Student Council rejected two rival motions supporting and opposing the lecturers’ strike organized by UCU.
Lecturers at 61 universities, including Newcastle, have voted to strike on 14 days across February and March in rejection of changes to the Universities Superannuation Scheme (USS) that could see their pensions reduced.
The USS plans to reduce the amount employers such as Newcastle University pay into the scheme, but UCU, the main trade union representing academic staff, argues that this will leave lecturers worse off.
Ronnie Reid, the Students’ Union’s president, proposed a motion calling for NUSU to officially oppose UCU’s position. Emily Sherwood, Marginalised Genders Officer at NUSU, proposed a counter motion where NUSU would support the lecturers’ strike.
Neither motion was ultimately accepted by Student Council. Reid’s motion fell well short of the required 50% support, while Sherwood’s motion gained 48% and so also failed.
Reid’s motion developed from a statement he published on his official NUSU President Facebook page on 1 February. In this statement Reid expressed his belief that unless universities can contribute less to the USS they will be forced to either cut service provision or raise tuition fees. His motion at Thursday’s Council meeting was designed to engage students in discussion and develop NUSU’s official stance in a transparent and democratic manner.
The motion, however, attracted widespread opposition from students, many of whom organised the motion in support of the strikes. While Sherwood proposed and presented the motion, many other students, including other Part Time Officers and even whole student societies such as the Young Greens and the Working Class Students Network seconded the motion.
“NUSU will fully focus on supporting all students that may be impacted by the action”
Ronnie Reid, NUSU President
A record number of students applied for the 20 casual places, and even those who were unsuccessful in earning a voting place still attended, making the History Room a crowded and stuffy room for the long meeting.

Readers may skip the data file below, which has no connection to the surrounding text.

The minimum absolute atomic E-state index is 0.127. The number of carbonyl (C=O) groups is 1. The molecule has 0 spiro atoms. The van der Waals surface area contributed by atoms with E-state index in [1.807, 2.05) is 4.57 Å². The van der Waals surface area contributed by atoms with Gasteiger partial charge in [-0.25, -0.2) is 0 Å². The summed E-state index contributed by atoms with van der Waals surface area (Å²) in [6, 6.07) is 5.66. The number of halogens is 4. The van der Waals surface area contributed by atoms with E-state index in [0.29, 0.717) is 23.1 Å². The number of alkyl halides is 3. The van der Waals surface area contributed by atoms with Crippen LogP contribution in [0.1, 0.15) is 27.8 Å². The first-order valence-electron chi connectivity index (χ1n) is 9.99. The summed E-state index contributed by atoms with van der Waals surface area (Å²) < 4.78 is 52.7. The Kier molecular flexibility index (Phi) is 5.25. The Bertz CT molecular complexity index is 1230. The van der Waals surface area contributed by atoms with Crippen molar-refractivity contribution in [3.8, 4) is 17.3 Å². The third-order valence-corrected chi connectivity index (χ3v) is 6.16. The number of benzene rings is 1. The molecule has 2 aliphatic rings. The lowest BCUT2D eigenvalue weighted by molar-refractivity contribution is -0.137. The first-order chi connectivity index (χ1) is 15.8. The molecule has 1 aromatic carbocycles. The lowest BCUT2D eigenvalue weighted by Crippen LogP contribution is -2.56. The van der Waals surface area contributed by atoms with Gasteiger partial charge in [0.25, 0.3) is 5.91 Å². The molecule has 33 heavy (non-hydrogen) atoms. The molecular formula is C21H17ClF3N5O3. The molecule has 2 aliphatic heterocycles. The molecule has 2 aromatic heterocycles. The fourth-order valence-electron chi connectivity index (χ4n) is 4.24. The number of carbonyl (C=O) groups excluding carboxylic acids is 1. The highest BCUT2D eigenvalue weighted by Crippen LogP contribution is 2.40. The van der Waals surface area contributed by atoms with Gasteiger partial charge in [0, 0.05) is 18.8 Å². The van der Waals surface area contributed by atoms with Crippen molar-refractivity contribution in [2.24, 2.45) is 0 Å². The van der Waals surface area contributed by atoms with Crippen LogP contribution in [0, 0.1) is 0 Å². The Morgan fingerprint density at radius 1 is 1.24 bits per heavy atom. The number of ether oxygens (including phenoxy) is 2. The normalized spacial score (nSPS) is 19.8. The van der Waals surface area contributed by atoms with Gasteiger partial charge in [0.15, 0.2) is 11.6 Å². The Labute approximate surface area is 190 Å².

Many of the Council members speaking for and against both motions had pre-prepared statements with well-researched arguments. Chair of Council Errol Kerr strictly enforced time limits on speeches and expressly stated that personal or offensive comments would not be allowed.
At an open meeting about the strikes and their potential impact on students earlier in the afternoon Reid was heckled by audience members, and tensions were running high in the lead up to the Council meeting.
After Reid’s motion was heavily rejected he shifted his position to argue that NUSU should not present a single stance on the strikes when there was clearly such diversity in student opinion. He also stressed that he respected the democratic process and commended the high turnout at Council.
Sherwood’s motion specifically called for the Union’s Sabbatical Officers to “ensure NUSU expresses support for the actions of the striking lecturers”. Reid proposed an amendment removing this resolution, concerned that Sabbatical Officers would be locked in to a single stance which they would be unable to adjust regardless of future developments. Sherwood did not accept this amendment and so it went to a vote of Council members, who promptly rejected it. This was soon proved insignificant, however, since the motion was itself voted down. Sherwood then announced their resignation from their role as Marginalised Genders Officer.
Reid said after the meeting: “As a result of the Student Council meeting of 8 February, it is right that NUSU will take a neutral stance on the proposed industrial strikes beginning on 22 February.
“NUSU will fully focus on supporting all students that may be impacted by the action. This includes gaining ring fenced assurances on PEC forms for affected dissertations and assignments.’’